How & Where To Fetch Data In Your React Projects

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1/5/2021 Update: Featured articles in conclusion.


React is one of the most useful and mature frontend libraries available today. It has given developers the ability to spin-up production applications across a broad range of devices. At some point, developers will likely need to be able to fetch data from a secure, remote source. Manually setting up a backend for a react project can be difficult. You’ll probably have to learn DBMS architecture and manually setup your stack. Plus you have to securely handle authentication between the frontend and backend. Furthermore, managing a full-stack platform can be extremely time-consuming and inefficient for teams of less than four developers.

Thankfully, serverless technology has gained a lot of popularity over the last five years. According to, “Serverless computing is a method of providing backend services on an as-used basis. A serverless provider allows users to write and deploy code without the hassle of worrying about the underlying infrastructure”. The rise in popularity of this technology comes to the benefit of developers by making the overhead of an enterprise backend extremely low. Now, you can deploy full-stack applications without having to setup and micromanage your application’s data store.

Today, Easybase has proven to be one of the best free serverless platforms for React applications. It features a realtime serverless database, user authentication, quick integration, live analytics, and much more. Let’s take a look at how we can get this up-and-running.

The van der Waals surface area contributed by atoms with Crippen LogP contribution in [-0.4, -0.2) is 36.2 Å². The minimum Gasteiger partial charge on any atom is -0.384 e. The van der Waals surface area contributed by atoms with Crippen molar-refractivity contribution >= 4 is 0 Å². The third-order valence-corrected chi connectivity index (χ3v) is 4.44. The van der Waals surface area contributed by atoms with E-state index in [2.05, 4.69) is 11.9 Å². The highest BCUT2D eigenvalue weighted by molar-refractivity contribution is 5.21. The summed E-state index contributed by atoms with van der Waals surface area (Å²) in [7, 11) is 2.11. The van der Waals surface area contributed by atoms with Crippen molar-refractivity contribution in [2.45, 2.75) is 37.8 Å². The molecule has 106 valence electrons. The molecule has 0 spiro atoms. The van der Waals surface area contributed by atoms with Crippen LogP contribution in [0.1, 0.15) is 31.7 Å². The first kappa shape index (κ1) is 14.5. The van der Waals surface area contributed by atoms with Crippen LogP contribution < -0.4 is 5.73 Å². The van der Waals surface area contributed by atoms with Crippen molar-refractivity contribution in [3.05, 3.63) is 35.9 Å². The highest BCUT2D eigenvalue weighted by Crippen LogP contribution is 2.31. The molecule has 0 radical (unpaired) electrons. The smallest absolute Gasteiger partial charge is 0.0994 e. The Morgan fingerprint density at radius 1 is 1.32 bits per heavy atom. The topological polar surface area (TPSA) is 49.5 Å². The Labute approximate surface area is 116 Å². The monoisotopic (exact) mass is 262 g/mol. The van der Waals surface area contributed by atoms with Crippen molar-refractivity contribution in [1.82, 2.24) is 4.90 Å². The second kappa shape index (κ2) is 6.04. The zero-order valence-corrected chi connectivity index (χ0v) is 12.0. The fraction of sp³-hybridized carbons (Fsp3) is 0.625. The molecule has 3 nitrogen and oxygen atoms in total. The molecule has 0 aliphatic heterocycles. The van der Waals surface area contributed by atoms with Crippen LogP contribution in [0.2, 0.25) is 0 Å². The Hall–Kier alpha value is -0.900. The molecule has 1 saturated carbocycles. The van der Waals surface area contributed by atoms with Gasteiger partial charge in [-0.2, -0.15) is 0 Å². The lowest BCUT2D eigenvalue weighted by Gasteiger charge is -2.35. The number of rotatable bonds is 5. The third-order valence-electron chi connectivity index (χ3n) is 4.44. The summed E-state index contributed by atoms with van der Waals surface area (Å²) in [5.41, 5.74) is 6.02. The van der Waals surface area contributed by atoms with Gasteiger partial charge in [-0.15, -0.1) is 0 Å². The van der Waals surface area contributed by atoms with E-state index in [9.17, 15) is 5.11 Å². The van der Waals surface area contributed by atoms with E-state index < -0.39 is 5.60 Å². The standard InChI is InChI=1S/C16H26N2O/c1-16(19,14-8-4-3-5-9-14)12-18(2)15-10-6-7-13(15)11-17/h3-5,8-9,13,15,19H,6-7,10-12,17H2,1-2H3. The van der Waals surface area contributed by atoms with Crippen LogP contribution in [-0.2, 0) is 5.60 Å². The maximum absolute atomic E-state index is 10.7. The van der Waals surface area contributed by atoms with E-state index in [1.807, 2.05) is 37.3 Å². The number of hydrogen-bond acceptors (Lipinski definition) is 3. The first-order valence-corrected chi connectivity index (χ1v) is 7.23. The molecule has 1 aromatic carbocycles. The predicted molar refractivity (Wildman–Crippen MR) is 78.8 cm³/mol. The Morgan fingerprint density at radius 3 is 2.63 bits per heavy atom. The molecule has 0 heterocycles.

1. Populate an Easybase table with data

If you already have a table with relevant data, feel free to skip this step. If not, log in to easybase and create a table. There are a variety of ways to populate your table. You could manually add rows by expanding the speed dial on the top-left and clicking the pencil icon.

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Otherwise, you can upload a JSON or CSV file (Excel and Google Sheets can export to these files). This can be accomplished by expanding the speed dial and clicking the upload button. From there, drag in your file. Note that you have to make sure the column names between your easybase table and file match up.

2. Install easybase-react

Navigate to your react project and install the easybase-react library:

npm install easybase-react

For more information at this library take a look at the Github page or the docs. If you don’t have an existing React project use create-react-app to quickly create one with the proper configuration. You can do this by executing npx create-react-app MyApp.

3. Pass ebconfig.js token to React root

The only configuration needed from your React project is a token that is obtained from Easybase. There are two different methods to do this. If your goal is just to be able to access (read/write) data from a single table with no user authentication; navigate to the ‘integrations’ tab, hover ‘framework’, and click React. this will create a new table-specific React integration. From there, you can enable read/write and testing mode in the integration drawer on the right.